AFTER NEARLY FOUR DECADES in the workforce, I’ve never faced anything close to sexual harassment from anyone I’ve worked with, and I have been mentored and respected beyond what I deserve. Like many—or most—women, though, I’ve experienced unwanted sexual advances in the course of doing my job. Overseas, a plate of fruit left inside my hotel room with a note from the hotel manager to come around later unnerved me enough to place a chair against my bolted door that night. A cab driver in Istanbul attempted to kiss me on the lips before I fled his car, and a driver in Damascus turned off the main road, wanting to take me to his home, just for tea, he explained when I shouted at him.
I escaped unharmed, but these and other encounters have a pattern in common with the stories we’ve been hearing: Predatory men will take advantage of a woman in just one lone moment, usually when she is not expecting it, when she is on the man’s turf and—whether only a little or a lot—is dependent on his favor.
Women need wisdom before such encounters, I learned early while working on Capitol Hill, where lecherous lawmakers and male staff members were well-known on the ground-floor hallway where I first worked. As a journalist I learned from a veteran female television reporter on my first reporting trip abroad the importance of vigilance: walking with purpose in a foreign city, not making eye contact with men, not being afraid to shout or draw attention to them when they acted inappropriately.
Faced with weighty statistics and the weight of man- and womankind’s history, employers should be asking in this moment what kind of environment they are creating for men and women to labor in together. As my colleague Jamie Dean advises, men and women should have guardrails in their conduct with anyone of the opposite sex who is not their spouse. Reducing it to a “Pence rule,” where male managers resolve never to be alone with a female colleague, may be wise under certain circumstances but in my view not as a general rule. It has the effect of continuing to treat women as second-class workers who represent too much risk to be alone with. That sets them up for further abuse.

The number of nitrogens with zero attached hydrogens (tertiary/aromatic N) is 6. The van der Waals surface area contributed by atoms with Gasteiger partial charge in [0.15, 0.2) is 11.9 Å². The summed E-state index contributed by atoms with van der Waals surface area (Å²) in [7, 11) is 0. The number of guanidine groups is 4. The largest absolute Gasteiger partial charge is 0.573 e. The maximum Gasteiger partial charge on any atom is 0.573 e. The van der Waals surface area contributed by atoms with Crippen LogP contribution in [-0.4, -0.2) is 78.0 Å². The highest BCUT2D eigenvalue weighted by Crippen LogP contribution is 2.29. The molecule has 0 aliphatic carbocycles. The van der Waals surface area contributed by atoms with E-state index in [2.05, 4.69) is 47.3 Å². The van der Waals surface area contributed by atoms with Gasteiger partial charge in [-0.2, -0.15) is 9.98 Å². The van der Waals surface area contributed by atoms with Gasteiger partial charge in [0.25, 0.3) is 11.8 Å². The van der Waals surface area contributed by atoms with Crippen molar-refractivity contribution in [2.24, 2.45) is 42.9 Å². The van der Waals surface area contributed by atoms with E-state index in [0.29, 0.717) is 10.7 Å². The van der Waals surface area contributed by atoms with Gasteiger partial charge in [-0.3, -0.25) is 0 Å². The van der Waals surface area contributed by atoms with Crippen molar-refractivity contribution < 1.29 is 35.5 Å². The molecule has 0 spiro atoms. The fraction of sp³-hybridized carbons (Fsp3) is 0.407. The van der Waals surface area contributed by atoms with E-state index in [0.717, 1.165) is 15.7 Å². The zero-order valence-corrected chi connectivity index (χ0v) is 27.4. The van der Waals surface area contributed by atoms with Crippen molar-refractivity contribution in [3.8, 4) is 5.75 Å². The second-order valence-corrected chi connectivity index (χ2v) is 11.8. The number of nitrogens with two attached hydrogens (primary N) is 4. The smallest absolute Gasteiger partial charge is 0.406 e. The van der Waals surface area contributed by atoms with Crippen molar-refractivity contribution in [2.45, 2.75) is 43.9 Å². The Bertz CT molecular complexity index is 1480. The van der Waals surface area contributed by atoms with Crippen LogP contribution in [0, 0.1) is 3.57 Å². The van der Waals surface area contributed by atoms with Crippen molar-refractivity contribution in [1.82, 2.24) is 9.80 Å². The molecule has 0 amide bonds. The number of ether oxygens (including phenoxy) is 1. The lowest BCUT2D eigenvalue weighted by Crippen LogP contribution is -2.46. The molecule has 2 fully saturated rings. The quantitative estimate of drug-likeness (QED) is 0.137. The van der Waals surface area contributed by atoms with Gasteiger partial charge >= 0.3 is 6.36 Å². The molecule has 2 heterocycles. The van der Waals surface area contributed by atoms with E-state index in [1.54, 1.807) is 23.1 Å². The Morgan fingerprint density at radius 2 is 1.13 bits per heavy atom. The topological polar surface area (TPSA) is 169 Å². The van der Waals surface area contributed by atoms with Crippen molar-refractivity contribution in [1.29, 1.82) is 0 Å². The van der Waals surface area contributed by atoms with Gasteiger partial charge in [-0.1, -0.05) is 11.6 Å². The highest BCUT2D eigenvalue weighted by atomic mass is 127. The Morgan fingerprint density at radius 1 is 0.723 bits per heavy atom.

At the same time, women need to feel adequate standing in their workplaces to resist undue time secluded with a male supervisor. Practical ways to accomplish both things include a glass door into the boss’s office rather than a solid one. We all need this kind of transparency, but we also need opportunities for private conversations.
For me, the value of positive male role models can’t be understated. They give women confidence to repel compromising situations and a place to go for help. Two swimming coaches who felt the freedom to both yell and hug me had enormous influence for good in my teenage years. My male colleagues at WORLD have taken time not only to critique but to solicit my input in private conversations and group ones—a simple guideline more Christian organizations can apply.
Plus, I am the privileged little sister of a brother who was kind (except for that one time in sixth grade), generous, and protective. Access to his world was a given, from playing touch football with his friends to putting tracing paper over his cursive handwriting, so desperate was I to be like him. A husband of 35 years who daily models putting others first also gives me confidence to be assertive in work situations at home and abroad. For women lacking such support, the church, and in particular we older men and women, must rally to bolster them, and to intervene when needed.
It’s this fraternal love we need more of in relationships outside of marriage, knowing how to be brothers and sisters, not potential romantic partners where every encounter is sexually charged. After all, the promise of heaven is to live in eternity not as husbands and wives, but as brothers and sisters before God.